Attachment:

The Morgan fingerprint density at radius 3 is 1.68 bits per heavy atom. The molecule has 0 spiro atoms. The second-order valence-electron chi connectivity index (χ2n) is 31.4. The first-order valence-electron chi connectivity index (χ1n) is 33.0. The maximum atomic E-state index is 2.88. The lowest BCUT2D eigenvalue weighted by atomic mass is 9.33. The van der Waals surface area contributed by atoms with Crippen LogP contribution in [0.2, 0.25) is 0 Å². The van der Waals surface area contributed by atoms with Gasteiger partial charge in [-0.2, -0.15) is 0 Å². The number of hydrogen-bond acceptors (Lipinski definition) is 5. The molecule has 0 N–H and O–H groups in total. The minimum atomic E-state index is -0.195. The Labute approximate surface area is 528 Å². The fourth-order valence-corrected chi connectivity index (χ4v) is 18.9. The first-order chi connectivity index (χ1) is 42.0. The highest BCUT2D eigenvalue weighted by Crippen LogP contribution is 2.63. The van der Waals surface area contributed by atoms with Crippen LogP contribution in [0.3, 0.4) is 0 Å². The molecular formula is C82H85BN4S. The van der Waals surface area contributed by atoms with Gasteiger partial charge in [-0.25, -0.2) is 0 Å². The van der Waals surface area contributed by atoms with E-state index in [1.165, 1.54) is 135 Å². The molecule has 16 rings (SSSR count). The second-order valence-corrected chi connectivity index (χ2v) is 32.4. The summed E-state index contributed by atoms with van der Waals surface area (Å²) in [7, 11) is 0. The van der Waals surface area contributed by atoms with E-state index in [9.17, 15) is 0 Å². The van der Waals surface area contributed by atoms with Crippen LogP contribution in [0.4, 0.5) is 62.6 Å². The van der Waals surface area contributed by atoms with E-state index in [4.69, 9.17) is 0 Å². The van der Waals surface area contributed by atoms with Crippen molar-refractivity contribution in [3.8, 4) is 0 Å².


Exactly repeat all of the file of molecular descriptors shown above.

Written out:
The Morgan fingerprint density at radius 3 is 1.68 bits per heavy atom. The molecule has 0 spiro atoms. The second-order valence-electron chi connectivity index (χ2n) is 31.4. The first-order valence-electron chi connectivity index (χ1n) is 33.0. The maximum atomic E-state index is 2.88. The lowest BCUT2D eigenvalue weighted by atomic mass is 9.33. The van der Waals surface area contributed by atoms with Crippen LogP contribution in [0.2, 0.25) is 0 Å². The van der Waals surface area contributed by atoms with Gasteiger partial charge in [-0.2, -0.15) is 0 Å². The number of hydrogen-bond acceptors (Lipinski definition) is 5. The molecule has 0 N–H and O–H groups in total. The minimum atomic E-state index is -0.195. The Labute approximate surface area is 528 Å². The fourth-order valence-corrected chi connectivity index (χ4v) is 18.9. The first-order chi connectivity index (χ1) is 42.0. The highest BCUT2D eigenvalue weighted by Crippen LogP contribution is 2.63. The van der Waals surface area contributed by atoms with Crippen LogP contribution in [0.3, 0.4) is 0 Å². The molecular formula is C82H85BN4S. The van der Waals surface area contributed by atoms with Gasteiger partial charge in [-0.25, -0.2) is 0 Å². The van der Waals surface area contributed by atoms with E-state index in [1.165, 1.54) is 135 Å². The molecule has 16 rings (SSSR count). The second-order valence-corrected chi connectivity index (χ2v) is 32.4. The summed E-state index contributed by atoms with van der Waals surface area (Å²) in [7, 11) is 0. The van der Waals surface area contributed by atoms with E-state index in [9.17, 15) is 0 Å². The van der Waals surface area contributed by atoms with Crippen LogP contribution in [0.4, 0.5) is 62.6 Å². The van der Waals surface area contributed by atoms with E-state index in [4.69, 9.17) is 0 Å². The van der Waals surface area contributed by atoms with Crippen molar-refractivity contribution in [3.8, 4) is 0 Å².